Knowledge mobilization without a heart creates empty and useless knowledge.

The best efforts to combat social problems (some referred to as wicked problems) always include both thinking  and action in doing something good for others and creating social benefit. This is what knowledge mobilization (KMb) is about – both thinking and action.  Yet there is also an underlying aspect to both thinking and action that is required for effective knowledge mobilization – love.

I often reflect on the thinking of one of Canada’s leading knowledge mobilizers, Peter Levesque – founder and Director of Canada’s Institute for Knowledge Mobilization – who considers knowledge mobilization at its deepest level “an act of love.” This is far from being some impractical ideal. The most fundamental reason for sharing and being open to other knowledge and experience stems from an openness to love.  Otherwise, knowledge becomes fragmented.

A recent newspaper article states “Hatred reaches terrifying level” and I can’t help but feel discouraged about the world we live in. Will we ever be able to combat social problems? Do we just give up?

Fortunately, there are many in this world who rise above the hatred and respond from a place of human love.  Whenever I discuss knowledge mobilization I continue to keep this fundamental struggle in mind between love & hate and its connection to thinking and action, yet it’s something that many working in the field of KMb may not consciously consider when doing KMb activities.

KMb is a participatory and inclusive way of knowledge collaboration between researchers and research users. I sometimes make the limited assumption that KMb activities are automatically accessible and useful to everyone. They are not.

This past week I attended Imagining Canada’s Future sponsored by SSHRC (Social Sciences and Humanities Research Council) in cities all across Canada.  At the event in Toronto, focusing on Mobilizing Inuit Cultural Heritage several presentations reiterated the continuing difficulty of Canada’s northern indigenous populations to gain broader access to something many of us take for granted to mobilize knowledge – the Internet. Although great efforts are being made for greater access, challenges still exist. And one of the presentations pointed out it’s not just about the indigenous populations in Canada but also around the world.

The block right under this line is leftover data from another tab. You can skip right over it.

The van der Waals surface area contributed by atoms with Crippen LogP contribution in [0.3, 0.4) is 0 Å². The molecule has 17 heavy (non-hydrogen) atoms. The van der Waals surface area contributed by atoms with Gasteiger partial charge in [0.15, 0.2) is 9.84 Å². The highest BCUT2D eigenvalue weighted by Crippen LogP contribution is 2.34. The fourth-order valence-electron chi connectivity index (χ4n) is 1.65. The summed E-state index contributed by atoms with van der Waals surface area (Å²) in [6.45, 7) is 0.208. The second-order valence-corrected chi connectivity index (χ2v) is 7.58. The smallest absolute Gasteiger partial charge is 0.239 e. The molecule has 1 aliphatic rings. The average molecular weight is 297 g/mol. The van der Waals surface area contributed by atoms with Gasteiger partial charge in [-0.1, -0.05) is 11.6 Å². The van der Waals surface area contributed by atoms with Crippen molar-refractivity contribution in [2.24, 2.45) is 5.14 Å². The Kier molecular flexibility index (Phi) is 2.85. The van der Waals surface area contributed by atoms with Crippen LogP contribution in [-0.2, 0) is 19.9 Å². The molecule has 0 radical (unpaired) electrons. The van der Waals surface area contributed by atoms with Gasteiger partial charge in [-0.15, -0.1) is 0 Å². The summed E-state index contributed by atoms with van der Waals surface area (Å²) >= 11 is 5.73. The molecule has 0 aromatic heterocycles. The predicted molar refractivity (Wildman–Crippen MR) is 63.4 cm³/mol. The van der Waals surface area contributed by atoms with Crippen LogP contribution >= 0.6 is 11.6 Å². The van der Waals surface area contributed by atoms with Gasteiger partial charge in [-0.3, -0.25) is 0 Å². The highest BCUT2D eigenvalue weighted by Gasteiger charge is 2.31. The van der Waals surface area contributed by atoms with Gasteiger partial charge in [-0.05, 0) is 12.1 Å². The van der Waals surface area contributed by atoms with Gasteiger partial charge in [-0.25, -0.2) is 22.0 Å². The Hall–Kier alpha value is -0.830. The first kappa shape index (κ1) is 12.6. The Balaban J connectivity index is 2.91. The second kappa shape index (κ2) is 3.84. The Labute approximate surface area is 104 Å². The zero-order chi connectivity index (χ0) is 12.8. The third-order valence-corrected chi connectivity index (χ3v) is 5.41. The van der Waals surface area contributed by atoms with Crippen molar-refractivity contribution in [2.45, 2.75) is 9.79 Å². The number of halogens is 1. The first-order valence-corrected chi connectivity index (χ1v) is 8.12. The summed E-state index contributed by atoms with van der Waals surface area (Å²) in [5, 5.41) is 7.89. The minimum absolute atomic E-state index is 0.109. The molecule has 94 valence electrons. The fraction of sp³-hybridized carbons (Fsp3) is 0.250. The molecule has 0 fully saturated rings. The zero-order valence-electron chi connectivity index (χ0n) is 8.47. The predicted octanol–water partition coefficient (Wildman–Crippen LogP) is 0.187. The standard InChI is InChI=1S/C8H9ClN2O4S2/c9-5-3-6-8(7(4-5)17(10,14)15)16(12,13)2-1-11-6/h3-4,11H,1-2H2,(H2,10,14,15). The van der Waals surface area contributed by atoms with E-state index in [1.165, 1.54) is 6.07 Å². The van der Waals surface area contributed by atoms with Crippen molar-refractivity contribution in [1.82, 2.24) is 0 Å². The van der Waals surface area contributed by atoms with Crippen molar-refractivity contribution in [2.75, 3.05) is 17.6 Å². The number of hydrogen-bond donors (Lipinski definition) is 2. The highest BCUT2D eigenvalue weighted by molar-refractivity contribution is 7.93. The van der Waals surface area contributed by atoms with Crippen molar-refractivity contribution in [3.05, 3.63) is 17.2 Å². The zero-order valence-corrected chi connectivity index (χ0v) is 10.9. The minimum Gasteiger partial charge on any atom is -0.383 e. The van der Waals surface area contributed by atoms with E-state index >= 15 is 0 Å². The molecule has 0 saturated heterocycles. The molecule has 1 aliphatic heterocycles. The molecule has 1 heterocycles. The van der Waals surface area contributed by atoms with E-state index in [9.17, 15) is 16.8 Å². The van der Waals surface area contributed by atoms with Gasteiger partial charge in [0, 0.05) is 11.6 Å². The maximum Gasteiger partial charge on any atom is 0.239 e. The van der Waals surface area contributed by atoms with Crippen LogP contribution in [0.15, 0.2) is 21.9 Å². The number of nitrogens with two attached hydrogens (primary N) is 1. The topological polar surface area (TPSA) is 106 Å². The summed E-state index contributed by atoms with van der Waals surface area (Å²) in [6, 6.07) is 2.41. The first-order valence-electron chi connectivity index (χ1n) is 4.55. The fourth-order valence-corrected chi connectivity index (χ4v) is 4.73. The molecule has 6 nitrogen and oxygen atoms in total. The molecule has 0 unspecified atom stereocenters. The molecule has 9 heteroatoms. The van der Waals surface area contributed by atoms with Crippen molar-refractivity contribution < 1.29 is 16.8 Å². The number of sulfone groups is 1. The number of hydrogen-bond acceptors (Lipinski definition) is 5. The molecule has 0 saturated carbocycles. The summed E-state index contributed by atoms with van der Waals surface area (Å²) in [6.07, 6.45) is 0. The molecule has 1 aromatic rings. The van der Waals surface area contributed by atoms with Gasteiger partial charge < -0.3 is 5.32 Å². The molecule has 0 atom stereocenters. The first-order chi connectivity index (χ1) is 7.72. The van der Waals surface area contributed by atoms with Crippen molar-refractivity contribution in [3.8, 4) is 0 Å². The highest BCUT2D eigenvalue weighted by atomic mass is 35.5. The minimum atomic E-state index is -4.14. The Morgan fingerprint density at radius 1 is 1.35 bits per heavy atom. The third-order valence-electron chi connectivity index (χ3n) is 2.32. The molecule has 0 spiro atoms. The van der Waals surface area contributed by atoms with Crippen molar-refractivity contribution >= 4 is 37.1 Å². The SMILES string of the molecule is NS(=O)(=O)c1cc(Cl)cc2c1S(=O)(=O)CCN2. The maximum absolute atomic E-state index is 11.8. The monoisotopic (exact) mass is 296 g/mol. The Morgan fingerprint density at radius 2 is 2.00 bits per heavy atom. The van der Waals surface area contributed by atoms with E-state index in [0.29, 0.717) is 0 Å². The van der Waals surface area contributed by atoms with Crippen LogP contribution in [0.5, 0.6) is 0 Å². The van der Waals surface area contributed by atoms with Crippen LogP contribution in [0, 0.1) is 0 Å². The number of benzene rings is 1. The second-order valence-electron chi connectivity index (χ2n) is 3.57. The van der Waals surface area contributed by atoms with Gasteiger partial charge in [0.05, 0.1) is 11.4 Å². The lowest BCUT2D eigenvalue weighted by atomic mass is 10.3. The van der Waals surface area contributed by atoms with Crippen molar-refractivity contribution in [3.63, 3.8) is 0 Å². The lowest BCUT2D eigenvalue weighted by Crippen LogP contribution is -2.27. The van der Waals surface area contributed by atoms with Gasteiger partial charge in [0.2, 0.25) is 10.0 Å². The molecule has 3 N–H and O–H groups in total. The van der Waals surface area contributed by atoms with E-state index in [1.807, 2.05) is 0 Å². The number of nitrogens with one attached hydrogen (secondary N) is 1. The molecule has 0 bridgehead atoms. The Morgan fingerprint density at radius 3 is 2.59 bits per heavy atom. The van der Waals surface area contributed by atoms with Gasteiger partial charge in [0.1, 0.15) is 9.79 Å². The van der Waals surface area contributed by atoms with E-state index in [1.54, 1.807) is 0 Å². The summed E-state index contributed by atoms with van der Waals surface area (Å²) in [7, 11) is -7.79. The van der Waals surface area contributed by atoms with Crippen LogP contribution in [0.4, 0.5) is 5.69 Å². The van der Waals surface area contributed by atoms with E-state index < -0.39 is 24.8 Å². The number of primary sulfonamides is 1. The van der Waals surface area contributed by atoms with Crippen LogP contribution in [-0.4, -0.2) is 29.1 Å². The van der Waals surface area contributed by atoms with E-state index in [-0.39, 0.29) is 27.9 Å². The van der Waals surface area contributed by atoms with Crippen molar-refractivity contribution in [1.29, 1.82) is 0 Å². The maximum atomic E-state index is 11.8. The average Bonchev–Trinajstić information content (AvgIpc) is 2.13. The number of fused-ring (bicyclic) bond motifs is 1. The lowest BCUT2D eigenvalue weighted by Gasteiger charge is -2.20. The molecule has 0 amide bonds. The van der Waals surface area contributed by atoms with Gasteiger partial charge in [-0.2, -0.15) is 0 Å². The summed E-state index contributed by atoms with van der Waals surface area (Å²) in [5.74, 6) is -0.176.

Even more concerning in our new knowledge economy is the fact that there are plenty of people who are still in need of the basic economic necessities of shelter, food, or clean water. Knowledge mobilization would seem of little use to them. However it’s through knowledge mobilization efforts that we can effectively create social change for greater benefit to address these basic needs.

When researchers inform and are open to being informed by multi-directional communication and knowledge that include those living in poverty or isolation, community agencies supporting them, government agencies and policymakers assisting them, advocates lobbying for them, as well as other university or community-based researchers studying and collaborating with them, the channels of knowledge mobilization are effectively opened and can contribute to greater value for all in society.

Everyone should have a voice in knowledge mobilization. Only when each voice has an opportunity to be heard and contribute to the process of solving these social problems will such problems be eliminated. KMb is about creating value – not just for some, but for everyone in every context.

When knowledge mobilization has a conscience and a heart everyone benefits.

Only then will the terrifying levels of hatred decrease.

The most important reason for sharing and being open to other knowledge and experience stems from an openness to love – and fundamentally, knowledge mobilization should be an act of thinking with love.

A Thought Piece On Knowledge Transfer & Exchange/Knowledge Mobilization

knowledge to action

What could be wrong with transferring research knowledge from those who have it to those who don’t?